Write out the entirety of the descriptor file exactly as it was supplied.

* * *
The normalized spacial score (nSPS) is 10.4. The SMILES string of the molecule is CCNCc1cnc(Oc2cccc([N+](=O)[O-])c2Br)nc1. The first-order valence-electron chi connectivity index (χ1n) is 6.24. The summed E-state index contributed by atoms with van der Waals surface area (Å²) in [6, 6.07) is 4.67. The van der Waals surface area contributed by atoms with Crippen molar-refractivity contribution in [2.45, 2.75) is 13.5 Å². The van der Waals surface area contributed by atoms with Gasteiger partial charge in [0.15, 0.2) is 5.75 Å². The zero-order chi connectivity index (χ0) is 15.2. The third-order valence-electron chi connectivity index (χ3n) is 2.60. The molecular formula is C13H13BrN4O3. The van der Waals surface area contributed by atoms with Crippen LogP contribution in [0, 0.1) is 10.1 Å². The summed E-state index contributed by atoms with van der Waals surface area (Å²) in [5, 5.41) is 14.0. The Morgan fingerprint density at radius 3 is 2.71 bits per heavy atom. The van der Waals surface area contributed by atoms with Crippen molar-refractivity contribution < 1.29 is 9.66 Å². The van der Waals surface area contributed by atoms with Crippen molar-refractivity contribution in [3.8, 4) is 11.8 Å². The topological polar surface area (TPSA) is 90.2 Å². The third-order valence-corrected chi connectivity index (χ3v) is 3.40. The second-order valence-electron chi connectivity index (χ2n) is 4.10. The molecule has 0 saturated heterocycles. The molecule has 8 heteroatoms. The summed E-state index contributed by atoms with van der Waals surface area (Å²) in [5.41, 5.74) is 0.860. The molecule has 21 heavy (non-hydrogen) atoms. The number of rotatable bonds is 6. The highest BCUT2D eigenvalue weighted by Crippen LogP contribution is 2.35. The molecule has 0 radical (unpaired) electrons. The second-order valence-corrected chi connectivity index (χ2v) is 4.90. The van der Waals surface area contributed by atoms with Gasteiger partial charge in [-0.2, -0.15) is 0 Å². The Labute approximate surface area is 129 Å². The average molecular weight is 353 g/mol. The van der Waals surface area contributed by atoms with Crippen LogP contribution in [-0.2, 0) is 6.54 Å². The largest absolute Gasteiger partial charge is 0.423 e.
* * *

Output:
The normalized spacial score (nSPS) is 10.4. The SMILES string of the molecule is CCNCc1cnc(Oc2cccc([N+](=O)[O-])c2Br)nc1. The first-order valence-electron chi connectivity index (χ1n) is 6.24. The summed E-state index contributed by atoms with van der Waals surface area (Å²) in [6, 6.07) is 4.67. The van der Waals surface area contributed by atoms with Crippen molar-refractivity contribution in [2.45, 2.75) is 13.5 Å². The van der Waals surface area contributed by atoms with Gasteiger partial charge in [0.15, 0.2) is 5.75 Å². The zero-order chi connectivity index (χ0) is 15.2. The third-order valence-electron chi connectivity index (χ3n) is 2.60. The molecular formula is C13H13BrN4O3. The van der Waals surface area contributed by atoms with Crippen LogP contribution in [0, 0.1) is 10.1 Å². The summed E-state index contributed by atoms with van der Waals surface area (Å²) in [5, 5.41) is 14.0. The Morgan fingerprint density at radius 3 is 2.71 bits per heavy atom. The van der Waals surface area contributed by atoms with Crippen molar-refractivity contribution < 1.29 is 9.66 Å². The van der Waals surface area contributed by atoms with Crippen molar-refractivity contribution in [3.8, 4) is 11.8 Å². The topological polar surface area (TPSA) is 90.2 Å². The third-order valence-corrected chi connectivity index (χ3v) is 3.40. The second-order valence-electron chi connectivity index (χ2n) is 4.10. The molecule has 0 saturated heterocycles. The molecule has 8 heteroatoms. The summed E-state index contributed by atoms with van der Waals surface area (Å²) in [5.41, 5.74) is 0.860. The molecule has 21 heavy (non-hydrogen) atoms. The number of rotatable bonds is 6. The highest BCUT2D eigenvalue weighted by Crippen LogP contribution is 2.35. The molecule has 0 radical (unpaired) electrons. The second-order valence-corrected chi connectivity index (χ2v) is 4.90. The van der Waals surface area contributed by atoms with Gasteiger partial charge in [-0.2, -0.15) is 0 Å². The Labute approximate surface area is 129 Å². The average molecular weight is 353 g/mol. The van der Waals surface area contributed by atoms with Crippen LogP contribution in [-0.2, 0) is 6.54 Å². The largest absolute Gasteiger partial charge is 0.423 e.